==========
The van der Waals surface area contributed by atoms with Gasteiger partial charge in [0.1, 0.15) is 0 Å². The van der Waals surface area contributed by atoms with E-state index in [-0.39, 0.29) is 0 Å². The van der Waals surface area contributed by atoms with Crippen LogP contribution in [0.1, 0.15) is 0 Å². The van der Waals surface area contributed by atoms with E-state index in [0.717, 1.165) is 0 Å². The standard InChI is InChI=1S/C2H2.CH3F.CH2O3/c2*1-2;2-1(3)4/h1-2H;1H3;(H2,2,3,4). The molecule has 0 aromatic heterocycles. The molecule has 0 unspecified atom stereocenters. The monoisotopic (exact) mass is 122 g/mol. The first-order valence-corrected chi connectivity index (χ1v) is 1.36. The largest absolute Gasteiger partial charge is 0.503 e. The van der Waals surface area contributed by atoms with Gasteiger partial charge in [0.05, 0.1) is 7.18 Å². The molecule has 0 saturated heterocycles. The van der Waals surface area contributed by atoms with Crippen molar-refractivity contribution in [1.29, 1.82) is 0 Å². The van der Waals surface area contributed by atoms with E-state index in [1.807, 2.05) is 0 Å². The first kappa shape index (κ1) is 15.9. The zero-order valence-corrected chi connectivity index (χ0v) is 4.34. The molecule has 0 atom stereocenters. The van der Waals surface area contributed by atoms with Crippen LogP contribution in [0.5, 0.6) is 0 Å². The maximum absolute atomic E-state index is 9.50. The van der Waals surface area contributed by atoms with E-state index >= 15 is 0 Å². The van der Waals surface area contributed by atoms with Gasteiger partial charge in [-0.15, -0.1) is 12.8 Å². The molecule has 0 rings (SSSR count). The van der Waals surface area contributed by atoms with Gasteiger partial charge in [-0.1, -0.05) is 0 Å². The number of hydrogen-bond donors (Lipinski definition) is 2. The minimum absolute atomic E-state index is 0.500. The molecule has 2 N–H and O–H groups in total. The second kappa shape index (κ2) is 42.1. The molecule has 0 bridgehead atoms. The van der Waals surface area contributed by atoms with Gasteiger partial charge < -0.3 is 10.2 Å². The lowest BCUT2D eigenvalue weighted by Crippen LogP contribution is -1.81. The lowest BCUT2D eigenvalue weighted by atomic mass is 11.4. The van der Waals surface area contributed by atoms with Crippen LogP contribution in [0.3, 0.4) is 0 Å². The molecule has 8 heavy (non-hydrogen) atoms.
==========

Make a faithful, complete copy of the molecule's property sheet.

The van der Waals surface area contributed by atoms with Gasteiger partial charge in [0.1, 0.15) is 0 Å². The van der Waals surface area contributed by atoms with E-state index in [-0.39, 0.29) is 0 Å². The van der Waals surface area contributed by atoms with Crippen LogP contribution in [0.1, 0.15) is 0 Å². The van der Waals surface area contributed by atoms with E-state index in [0.717, 1.165) is 0 Å². The standard InChI is InChI=1S/C2H2.CH3F.CH2O3/c2*1-2;2-1(3)4/h1-2H;1H3;(H2,2,3,4). The molecule has 0 aromatic heterocycles. The molecule has 0 unspecified atom stereocenters. The monoisotopic (exact) mass is 122 g/mol. The first-order valence-corrected chi connectivity index (χ1v) is 1.36. The largest absolute Gasteiger partial charge is 0.503 e. The van der Waals surface area contributed by atoms with Gasteiger partial charge in [0.05, 0.1) is 7.18 Å². The molecule has 0 saturated heterocycles. The van der Waals surface area contributed by atoms with Crippen molar-refractivity contribution in [1.29, 1.82) is 0 Å². The van der Waals surface area contributed by atoms with E-state index in [1.807, 2.05) is 0 Å². The first kappa shape index (κ1) is 15.9. The zero-order valence-corrected chi connectivity index (χ0v) is 4.34. The molecule has 0 atom stereocenters. The van der Waals surface area contributed by atoms with Crippen LogP contribution in [0.5, 0.6) is 0 Å². The maximum absolute atomic E-state index is 9.50. The van der Waals surface area contributed by atoms with E-state index >= 15 is 0 Å². The van der Waals surface area contributed by atoms with Gasteiger partial charge in [-0.15, -0.1) is 12.8 Å². The molecule has 0 rings (SSSR count). The van der Waals surface area contributed by atoms with Gasteiger partial charge in [-0.1, -0.05) is 0 Å². The number of hydrogen-bond donors (Lipinski definition) is 2. The minimum absolute atomic E-state index is 0.500. The molecule has 2 N–H and O–H groups in total. The second kappa shape index (κ2) is 42.1. The molecule has 0 bridgehead atoms. The van der Waals surface area contributed by atoms with Gasteiger partial charge < -0.3 is 10.2 Å². The lowest BCUT2D eigenvalue weighted by Crippen LogP contribution is -1.81. The lowest BCUT2D eigenvalue weighted by atomic mass is 11.4. The van der Waals surface area contributed by atoms with Crippen LogP contribution in [0.3, 0.4) is 0 Å². The molecule has 8 heavy (non-hydrogen) atoms.